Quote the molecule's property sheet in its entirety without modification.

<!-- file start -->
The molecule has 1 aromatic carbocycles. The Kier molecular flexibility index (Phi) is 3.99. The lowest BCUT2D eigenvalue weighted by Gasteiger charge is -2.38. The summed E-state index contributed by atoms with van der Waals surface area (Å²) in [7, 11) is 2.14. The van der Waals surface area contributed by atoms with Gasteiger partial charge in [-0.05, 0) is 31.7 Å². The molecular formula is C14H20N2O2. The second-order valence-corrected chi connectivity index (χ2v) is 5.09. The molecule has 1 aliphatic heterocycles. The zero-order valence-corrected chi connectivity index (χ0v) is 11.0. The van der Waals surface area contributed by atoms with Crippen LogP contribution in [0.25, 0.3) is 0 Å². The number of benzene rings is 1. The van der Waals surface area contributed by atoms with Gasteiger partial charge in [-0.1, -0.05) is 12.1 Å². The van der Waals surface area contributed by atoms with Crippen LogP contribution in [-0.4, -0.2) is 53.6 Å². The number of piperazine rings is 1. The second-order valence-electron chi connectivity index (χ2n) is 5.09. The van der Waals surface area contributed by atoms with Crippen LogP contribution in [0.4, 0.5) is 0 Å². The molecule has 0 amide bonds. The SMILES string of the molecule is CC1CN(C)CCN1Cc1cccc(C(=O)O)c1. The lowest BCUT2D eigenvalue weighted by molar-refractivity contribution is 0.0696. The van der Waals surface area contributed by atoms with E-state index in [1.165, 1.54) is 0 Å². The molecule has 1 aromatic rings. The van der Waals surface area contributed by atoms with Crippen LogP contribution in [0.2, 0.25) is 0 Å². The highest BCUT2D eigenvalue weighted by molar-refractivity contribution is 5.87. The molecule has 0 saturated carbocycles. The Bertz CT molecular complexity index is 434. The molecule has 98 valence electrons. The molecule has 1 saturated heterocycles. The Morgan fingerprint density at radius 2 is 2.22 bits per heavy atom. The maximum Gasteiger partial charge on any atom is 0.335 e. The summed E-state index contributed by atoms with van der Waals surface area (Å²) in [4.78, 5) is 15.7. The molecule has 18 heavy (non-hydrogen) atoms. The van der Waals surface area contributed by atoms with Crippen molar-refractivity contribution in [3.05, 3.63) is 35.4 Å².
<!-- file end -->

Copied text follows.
The molecule has 1 aromatic carbocycles. The Kier molecular flexibility index (Phi) is 3.99. The lowest BCUT2D eigenvalue weighted by Gasteiger charge is -2.38. The summed E-state index contributed by atoms with van der Waals surface area (Å²) in [7, 11) is 2.14. The van der Waals surface area contributed by atoms with Gasteiger partial charge in [-0.05, 0) is 31.7 Å². The molecular formula is C14H20N2O2. The second-order valence-corrected chi connectivity index (χ2v) is 5.09. The molecule has 1 aliphatic heterocycles. The zero-order valence-corrected chi connectivity index (χ0v) is 11.0. The van der Waals surface area contributed by atoms with Crippen LogP contribution in [0.25, 0.3) is 0 Å². The number of benzene rings is 1. The van der Waals surface area contributed by atoms with Gasteiger partial charge in [-0.1, -0.05) is 12.1 Å². The van der Waals surface area contributed by atoms with Crippen LogP contribution in [-0.4, -0.2) is 53.6 Å². The number of piperazine rings is 1. The second-order valence-electron chi connectivity index (χ2n) is 5.09. The van der Waals surface area contributed by atoms with Crippen LogP contribution in [0.4, 0.5) is 0 Å². The molecule has 0 amide bonds. The SMILES string of the molecule is CC1CN(C)CCN1Cc1cccc(C(=O)O)c1. The lowest BCUT2D eigenvalue weighted by molar-refractivity contribution is 0.0696. The van der Waals surface area contributed by atoms with E-state index in [1.165, 1.54) is 0 Å². The molecule has 1 aromatic rings. The van der Waals surface area contributed by atoms with Crippen LogP contribution in [0.2, 0.25) is 0 Å². The highest BCUT2D eigenvalue weighted by molar-refractivity contribution is 5.87. The molecule has 0 saturated carbocycles. The Bertz CT molecular complexity index is 434. The molecule has 98 valence electrons. The molecule has 1 saturated heterocycles. The Morgan fingerprint density at radius 2 is 2.22 bits per heavy atom. The maximum Gasteiger partial charge on any atom is 0.335 e. The summed E-state index contributed by atoms with van der Waals surface area (Å²) in [4.78, 5) is 15.7. The molecule has 18 heavy (non-hydrogen) atoms. The van der Waals surface area contributed by atoms with Crippen molar-refractivity contribution in [3.05, 3.63) is 35.4 Å².